Plimpton 322: Mathematics 3,800 years ago

The Plimpton 322 tablet is a Babylonian clay tablet, written in cuneiform, from around 1,800 BC (now held at Columbia University). The tablet contains four columns of numbers, written in base 60 (a system that survives in our hours, minutes, and seconds):

A B (“width”) C (“diagonal”) D
1.59:00:15 = 1 + 59/60 + 15/216000 = 1.983402777777778 1:59 = 60 + 59 = 119 2:49 = 2×60 + 49 = 169 #1
1.56:56:58:14:50:06:15 = 1.949158552088692 56:07 = 3367 1:20:25 = 4825 #2
1.55:07:41:15:33:45 = 1.918802126736111 1:16:41 = 4601 1:50:49 = 6649 #3
1.53:10:29:32:52:16 = 1.886247906721536 3:31:49 = 12709 5:09:01 = 18541 #4
1.48:54:01:40 = 1.815007716049383 1:05 = 65 1:37 = 97 #5
1.47:06:41:40 = 1.785192901234568 5:19 = 319 8:01 = 481 #6
1.43:11:56:28:26:40 = 1.719983676268861 38:11 = 2291 59:01 = 3541 #7
1.41:33:45:14:03:45 = 1.692709418402778 13:19 = 799 20:49 = 1249 #8
1.38:33:36:36 = 1.642669444444444 8:01 = 481 12:49 = 769 #9
1.35:10:02:28:27:24:26:40 = 1.586122566110349 1:22:41 = 4961 2:16:01 = 8161 #10
1.33:45 = 1.5625 45 1:15 = 75 #11
1.29:21:54:02:15 = 1.489416840277778 27:59 = 1679 48:49 = 2929 #12
1.27:00:03:45 = 1.450017361111111 2:41 = 161 4:49 = 289 #13
1.25:48:51:35:06:40 = 1.430238820301783 29:31 = 1771 53:49 = 3229 #14
1.23:13:46:40 = 1.38716049382716 28 53 #15

Column B (with a label on the tablet containing the word “width”) is one of the sides of a Pythagorean triangle, and C (with a label on the tablet containing the word “diagonal”) is the hypotenuse. Column A is the ratio of the square on the hypotenuse to the square on the third side. The tablet does contain a small number of errors, as well as some numbers missing through damage, but correcting them gives the very accurate results below: C2 − B2 is always a perfect square (yellow in the diagram), and C2 / (C2 − B2), the ratio of blue to yellow, is always equal to A.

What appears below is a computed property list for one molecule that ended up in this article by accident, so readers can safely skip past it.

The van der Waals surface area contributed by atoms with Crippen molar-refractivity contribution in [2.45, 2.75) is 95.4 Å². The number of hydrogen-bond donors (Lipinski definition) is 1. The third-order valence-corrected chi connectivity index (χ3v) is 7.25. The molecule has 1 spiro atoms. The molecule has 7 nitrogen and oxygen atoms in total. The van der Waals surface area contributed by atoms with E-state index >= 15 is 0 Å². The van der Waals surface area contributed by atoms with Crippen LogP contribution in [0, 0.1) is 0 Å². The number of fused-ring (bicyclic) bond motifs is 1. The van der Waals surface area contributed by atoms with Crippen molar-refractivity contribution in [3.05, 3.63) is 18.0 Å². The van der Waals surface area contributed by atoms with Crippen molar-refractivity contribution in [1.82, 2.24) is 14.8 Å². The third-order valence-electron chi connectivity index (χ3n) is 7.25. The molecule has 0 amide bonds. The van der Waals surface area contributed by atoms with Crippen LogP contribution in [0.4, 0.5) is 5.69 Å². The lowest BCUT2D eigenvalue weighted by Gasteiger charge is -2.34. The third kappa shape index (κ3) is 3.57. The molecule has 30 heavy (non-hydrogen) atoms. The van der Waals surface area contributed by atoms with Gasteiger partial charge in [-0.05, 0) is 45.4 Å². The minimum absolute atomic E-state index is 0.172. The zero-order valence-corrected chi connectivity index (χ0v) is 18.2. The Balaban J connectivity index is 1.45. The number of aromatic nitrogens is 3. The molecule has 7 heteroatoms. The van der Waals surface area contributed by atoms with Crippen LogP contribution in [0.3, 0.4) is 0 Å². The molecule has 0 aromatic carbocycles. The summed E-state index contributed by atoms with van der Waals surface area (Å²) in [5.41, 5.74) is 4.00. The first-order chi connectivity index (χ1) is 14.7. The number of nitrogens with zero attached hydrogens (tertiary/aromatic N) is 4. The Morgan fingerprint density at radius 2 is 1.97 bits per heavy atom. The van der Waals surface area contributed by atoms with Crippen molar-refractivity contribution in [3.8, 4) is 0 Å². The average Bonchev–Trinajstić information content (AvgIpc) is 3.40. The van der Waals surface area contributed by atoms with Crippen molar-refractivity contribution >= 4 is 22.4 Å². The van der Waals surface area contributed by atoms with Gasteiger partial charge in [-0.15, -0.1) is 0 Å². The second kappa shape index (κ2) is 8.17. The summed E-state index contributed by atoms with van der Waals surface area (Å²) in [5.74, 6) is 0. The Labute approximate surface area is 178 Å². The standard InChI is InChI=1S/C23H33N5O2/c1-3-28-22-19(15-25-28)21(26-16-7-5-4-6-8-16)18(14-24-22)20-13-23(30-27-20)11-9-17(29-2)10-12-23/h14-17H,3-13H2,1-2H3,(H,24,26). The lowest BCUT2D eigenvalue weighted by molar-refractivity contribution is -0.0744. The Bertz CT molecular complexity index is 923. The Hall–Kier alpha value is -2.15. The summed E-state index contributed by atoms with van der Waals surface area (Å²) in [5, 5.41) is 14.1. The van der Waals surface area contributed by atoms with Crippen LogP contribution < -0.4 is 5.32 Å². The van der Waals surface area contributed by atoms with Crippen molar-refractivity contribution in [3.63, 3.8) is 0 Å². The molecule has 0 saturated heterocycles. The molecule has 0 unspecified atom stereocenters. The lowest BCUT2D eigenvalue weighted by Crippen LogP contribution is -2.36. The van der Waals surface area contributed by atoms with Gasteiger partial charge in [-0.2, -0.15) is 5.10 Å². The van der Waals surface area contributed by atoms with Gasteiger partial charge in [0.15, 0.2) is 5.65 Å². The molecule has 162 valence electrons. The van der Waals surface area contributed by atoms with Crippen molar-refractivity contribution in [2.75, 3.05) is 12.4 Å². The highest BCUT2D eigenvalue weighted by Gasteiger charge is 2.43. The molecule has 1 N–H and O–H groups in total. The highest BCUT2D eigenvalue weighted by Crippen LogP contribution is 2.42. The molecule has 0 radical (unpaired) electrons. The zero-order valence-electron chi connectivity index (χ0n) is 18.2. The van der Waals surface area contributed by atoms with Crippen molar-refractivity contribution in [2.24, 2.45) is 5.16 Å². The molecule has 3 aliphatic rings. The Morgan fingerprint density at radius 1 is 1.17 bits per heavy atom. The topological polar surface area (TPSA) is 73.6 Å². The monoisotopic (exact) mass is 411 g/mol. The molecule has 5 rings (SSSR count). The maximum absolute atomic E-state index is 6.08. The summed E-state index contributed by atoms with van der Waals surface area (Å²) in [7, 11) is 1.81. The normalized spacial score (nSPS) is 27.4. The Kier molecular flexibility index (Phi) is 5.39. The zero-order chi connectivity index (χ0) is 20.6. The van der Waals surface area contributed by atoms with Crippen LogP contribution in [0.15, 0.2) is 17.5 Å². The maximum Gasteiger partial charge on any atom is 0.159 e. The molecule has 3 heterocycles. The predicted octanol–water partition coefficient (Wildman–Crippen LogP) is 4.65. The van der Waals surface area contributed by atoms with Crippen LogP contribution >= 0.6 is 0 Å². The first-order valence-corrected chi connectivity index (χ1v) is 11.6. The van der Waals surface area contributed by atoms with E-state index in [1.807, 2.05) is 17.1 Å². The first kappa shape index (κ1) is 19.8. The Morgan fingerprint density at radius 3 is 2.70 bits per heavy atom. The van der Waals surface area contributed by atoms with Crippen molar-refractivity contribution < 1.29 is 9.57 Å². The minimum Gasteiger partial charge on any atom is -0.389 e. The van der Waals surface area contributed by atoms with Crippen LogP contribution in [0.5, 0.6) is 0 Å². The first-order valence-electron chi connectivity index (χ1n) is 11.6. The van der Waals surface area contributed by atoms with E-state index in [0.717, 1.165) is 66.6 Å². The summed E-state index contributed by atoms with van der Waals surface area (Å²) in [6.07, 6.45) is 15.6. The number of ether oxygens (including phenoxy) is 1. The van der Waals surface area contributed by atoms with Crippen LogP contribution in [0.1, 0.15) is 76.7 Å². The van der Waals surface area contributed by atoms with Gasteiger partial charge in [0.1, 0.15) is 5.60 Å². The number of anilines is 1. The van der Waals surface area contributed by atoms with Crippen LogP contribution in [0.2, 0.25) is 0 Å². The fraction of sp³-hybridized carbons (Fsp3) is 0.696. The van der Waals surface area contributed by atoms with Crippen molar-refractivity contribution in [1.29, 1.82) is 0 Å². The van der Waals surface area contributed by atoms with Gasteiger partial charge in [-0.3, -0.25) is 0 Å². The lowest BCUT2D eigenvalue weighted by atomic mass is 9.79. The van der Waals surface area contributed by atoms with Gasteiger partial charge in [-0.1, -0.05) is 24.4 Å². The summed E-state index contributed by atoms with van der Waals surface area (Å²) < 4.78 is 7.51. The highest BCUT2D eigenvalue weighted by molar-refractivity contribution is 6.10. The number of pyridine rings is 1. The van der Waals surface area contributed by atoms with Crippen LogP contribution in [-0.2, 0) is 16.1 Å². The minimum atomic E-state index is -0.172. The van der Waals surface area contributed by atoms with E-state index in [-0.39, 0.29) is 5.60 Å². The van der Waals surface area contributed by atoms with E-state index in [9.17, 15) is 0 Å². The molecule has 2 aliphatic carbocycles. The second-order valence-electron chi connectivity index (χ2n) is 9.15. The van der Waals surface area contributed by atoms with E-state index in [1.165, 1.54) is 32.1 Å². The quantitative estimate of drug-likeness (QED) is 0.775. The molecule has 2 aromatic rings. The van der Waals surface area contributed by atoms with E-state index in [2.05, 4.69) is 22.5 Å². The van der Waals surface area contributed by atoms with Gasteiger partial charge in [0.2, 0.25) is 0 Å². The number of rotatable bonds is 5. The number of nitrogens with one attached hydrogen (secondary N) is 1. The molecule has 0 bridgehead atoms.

C2 − B2 is a perfect square C2 / (C2 − B2) = A D
1692 − 1192 = 14400 = 1202 1692 / 14400 = 1.983402777777778 #1
48252 − 33672 = 11943936 = 34562 48252 / 11943936 = 1.949158552088692 #2
66492 − 46012 = 23040000 = 48002 66492 / 23040000 = 1.918802126736111 #3
185412 − 127092 = 182250000 = 135002 185412 / 182250000 = 1.886247906721536 #4
972 − 652 = 5184 = 722 972 / 5184 = 1.815007716049383 #5
4812 − 3192 = 129600 = 3602 4812 / 129600 = 1.785192901234568 #6
35412 − 22912 = 7290000 = 27002 35412 / 7290000 = 1.719983676268861 #7
12492 − 7992 = 921600 = 9602 12492 / 921600 = 1.692709418402778 #8
7692 − 4812 = 360000 = 6002 7692 / 360000 = 1.642669444444444 #9
81612 − 49612 = 41990400 = 64802 81612 / 41990400 = 1.586122566110349 #10
752 − 452 = 3600 = 602 752 / 3600 = 1.5625 #11
29292 − 16792 = 5760000 = 24002 29292 / 5760000 = 1.489416840277778 #12
2892 − 1612 = 57600 = 2402 2892 / 57600 = 1.450017361111111 #13
32292 − 17712 = 7290000 = 27002 32292 / 7290000 = 1.430238820301783 #14
532 − 282 = 2025 = 452 532 / 2025 = 1.38716049382716 #15

The obvious question here is: why on earth were they doing this? There have been quite a few theories. A good recent discussion is by Eleanor Robson [Words and pictures: new light on Plimpton 322,” American Mathematical Monthly 109 (2): 105–120]. We don’t really know enough about how Babylonian mathematicians thought to ever be totally certain why they were doing this, but they were clearly very good at this kind of geometric calculation. Which makes this 3,800-year-old clay tablet really cool.

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3 thoughts on “Plimpton 322: Mathematics 3,800 years ago

  1. Pingback: The Top 6 | Scientific Gems

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  3. Pingback: The Plimpton 322 tablet re-examined | Scientific Gems

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